MAGA events are also referred to as political risk or political force majeure. The purpose of including a MAGA clause in a PPP Contract is to allocate political risk to the GCA, address the consequences of such risks occurring, and provide the PSP with appropriate relief and compensation. Since the PSP has little to no control over MAGA events, transferring any MAGA risk to the PSP (by unreasonably limiting the amount of compensation thereof) is likely to result in either a high-priced premium that would make the project unaffordable or an unbankable project that would fail to generate any interested bidders.

One question to ask is: would the government’s payment for MAGA be considered a government undertaking as defined under Section 13.3 of the BOT IRR? Section 13.3 makes it clear that its enumeration is by no means exhaustive. Technically, MAGA may take the form of a Performance Undertaking (Section 13.3 subsection [e]), which seems to cover a nearly similar situation, i.e., instances where another branch of government (often the Department of Finance) assumes the responsibility of performing the GCA’s obligations in the PPP Contract, including payment of monetary obligations, in case of default. Following this, MAGA may be recognized as an undertaking by the government to assure the PSP, as would a Performance Undertaking, that it will be compensated if such risk arises.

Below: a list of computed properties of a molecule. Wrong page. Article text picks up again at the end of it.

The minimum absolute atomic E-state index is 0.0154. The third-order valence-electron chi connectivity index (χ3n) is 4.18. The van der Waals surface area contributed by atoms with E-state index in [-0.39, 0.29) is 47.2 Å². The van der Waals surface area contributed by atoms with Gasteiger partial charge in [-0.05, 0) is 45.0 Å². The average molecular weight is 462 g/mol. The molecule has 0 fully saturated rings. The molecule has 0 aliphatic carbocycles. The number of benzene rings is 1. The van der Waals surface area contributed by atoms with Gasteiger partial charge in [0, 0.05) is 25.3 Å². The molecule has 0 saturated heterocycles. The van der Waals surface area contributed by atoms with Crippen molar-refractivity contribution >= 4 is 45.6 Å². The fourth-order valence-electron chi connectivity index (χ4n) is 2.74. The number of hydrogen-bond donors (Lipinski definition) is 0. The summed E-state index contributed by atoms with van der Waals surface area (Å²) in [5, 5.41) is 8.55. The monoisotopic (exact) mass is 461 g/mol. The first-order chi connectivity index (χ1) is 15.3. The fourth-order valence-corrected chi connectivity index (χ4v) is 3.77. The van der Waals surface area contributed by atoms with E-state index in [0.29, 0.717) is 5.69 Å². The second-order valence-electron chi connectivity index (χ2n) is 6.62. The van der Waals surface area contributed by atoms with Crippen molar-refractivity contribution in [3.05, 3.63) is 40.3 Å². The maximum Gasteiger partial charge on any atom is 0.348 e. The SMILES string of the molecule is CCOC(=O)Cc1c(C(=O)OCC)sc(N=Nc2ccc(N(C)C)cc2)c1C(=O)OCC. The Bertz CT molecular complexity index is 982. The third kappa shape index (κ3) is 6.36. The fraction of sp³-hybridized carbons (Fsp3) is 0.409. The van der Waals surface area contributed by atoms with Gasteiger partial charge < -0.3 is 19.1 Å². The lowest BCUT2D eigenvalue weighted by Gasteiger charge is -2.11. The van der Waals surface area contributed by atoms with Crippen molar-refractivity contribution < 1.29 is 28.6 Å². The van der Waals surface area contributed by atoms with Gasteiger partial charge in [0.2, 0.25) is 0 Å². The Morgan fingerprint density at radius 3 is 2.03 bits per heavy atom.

If the above view is adopted, however, two consequences arise. First, MAGA becomes a form of support or contribution that may only be extended to solicited projects. This means that original proponents of unsolicited proposals cannot be compensated for MAGA events. Second, MAGA can at most only cover liabilities up to 50% of the total project cost, since it is merely an additional form of “support” along with other government undertakings in the project (if any). Perhaps a different view may be adopted. Section 13.3 covers various forms of support or contribution to the project, which a MAGA clause is not. Instead, it is more akin to a form of compensation by way of damages arising from a contractual breach (committed by the government), where such payment is meant to indemnify the injured party (i.e., the PSP) for the damage or loss caused by the breach. As such, MAGA is more a form of penalty on government, and not an undertaking by it, for failure to abide by its obligations under the PPP contract.